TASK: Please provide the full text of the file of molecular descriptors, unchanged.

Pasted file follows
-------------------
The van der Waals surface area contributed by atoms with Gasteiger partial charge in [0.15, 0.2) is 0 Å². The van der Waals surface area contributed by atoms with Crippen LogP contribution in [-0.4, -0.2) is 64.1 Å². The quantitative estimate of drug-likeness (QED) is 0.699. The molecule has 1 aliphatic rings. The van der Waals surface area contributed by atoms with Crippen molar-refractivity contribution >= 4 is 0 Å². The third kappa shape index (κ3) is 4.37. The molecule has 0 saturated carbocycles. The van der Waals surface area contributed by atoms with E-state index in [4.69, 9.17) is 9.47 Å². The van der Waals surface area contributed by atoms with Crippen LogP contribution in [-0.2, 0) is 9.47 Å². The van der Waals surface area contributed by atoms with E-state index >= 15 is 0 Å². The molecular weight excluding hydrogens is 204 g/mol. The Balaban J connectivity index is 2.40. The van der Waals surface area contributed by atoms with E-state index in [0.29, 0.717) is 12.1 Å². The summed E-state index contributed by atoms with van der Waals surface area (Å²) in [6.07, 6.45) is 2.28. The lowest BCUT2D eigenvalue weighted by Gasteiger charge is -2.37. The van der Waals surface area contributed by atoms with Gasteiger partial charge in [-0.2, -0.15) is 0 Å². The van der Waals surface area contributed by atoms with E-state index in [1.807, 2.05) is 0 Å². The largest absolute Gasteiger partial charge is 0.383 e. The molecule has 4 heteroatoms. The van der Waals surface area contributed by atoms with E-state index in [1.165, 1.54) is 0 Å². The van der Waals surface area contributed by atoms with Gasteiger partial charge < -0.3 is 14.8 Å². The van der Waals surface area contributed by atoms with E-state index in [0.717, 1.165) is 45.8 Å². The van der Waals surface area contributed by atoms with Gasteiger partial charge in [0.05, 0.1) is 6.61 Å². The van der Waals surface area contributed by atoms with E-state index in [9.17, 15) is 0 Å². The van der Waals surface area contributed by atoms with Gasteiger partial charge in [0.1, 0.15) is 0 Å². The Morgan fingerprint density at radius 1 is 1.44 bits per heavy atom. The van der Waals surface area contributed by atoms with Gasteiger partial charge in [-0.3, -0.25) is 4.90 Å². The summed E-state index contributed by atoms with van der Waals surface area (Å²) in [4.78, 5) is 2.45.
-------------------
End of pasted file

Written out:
The van der Waals surface area contributed by atoms with Gasteiger partial charge in [0.15, 0.2) is 0 Å². The van der Waals surface area contributed by atoms with Crippen LogP contribution in [-0.4, -0.2) is 64.1 Å². The quantitative estimate of drug-likeness (QED) is 0.699. The molecule has 1 aliphatic rings. The van der Waals surface area contributed by atoms with Crippen molar-refractivity contribution >= 4 is 0 Å². The third kappa shape index (κ3) is 4.37. The molecule has 0 saturated carbocycles. The van der Waals surface area contributed by atoms with E-state index in [4.69, 9.17) is 9.47 Å². The van der Waals surface area contributed by atoms with Crippen LogP contribution in [-0.2, 0) is 9.47 Å². The van der Waals surface area contributed by atoms with E-state index >= 15 is 0 Å². The molecular weight excluding hydrogens is 204 g/mol. The Balaban J connectivity index is 2.40. The van der Waals surface area contributed by atoms with E-state index in [0.29, 0.717) is 12.1 Å². The summed E-state index contributed by atoms with van der Waals surface area (Å²) in [6.07, 6.45) is 2.28. The lowest BCUT2D eigenvalue weighted by Gasteiger charge is -2.37. The van der Waals surface area contributed by atoms with Gasteiger partial charge in [-0.2, -0.15) is 0 Å². The van der Waals surface area contributed by atoms with E-state index in [1.807, 2.05) is 0 Å². The largest absolute Gasteiger partial charge is 0.383 e. The molecule has 4 heteroatoms. The van der Waals surface area contributed by atoms with E-state index in [1.165, 1.54) is 0 Å². The van der Waals surface area contributed by atoms with Gasteiger partial charge < -0.3 is 14.8 Å². The van der Waals surface area contributed by atoms with E-state index in [0.717, 1.165) is 45.8 Å². The van der Waals surface area contributed by atoms with Gasteiger partial charge in [0.05, 0.1) is 6.61 Å². The van der Waals surface area contributed by atoms with E-state index in [9.17, 15) is 0 Å². The van der Waals surface area contributed by atoms with Gasteiger partial charge in [0.1, 0.15) is 0 Å². The Morgan fingerprint density at radius 1 is 1.44 bits per heavy atom. The van der Waals surface area contributed by atoms with Gasteiger partial charge in [-0.3, -0.25) is 4.90 Å². The summed E-state index contributed by atoms with van der Waals surface area (Å²) in [4.78, 5) is 2.45.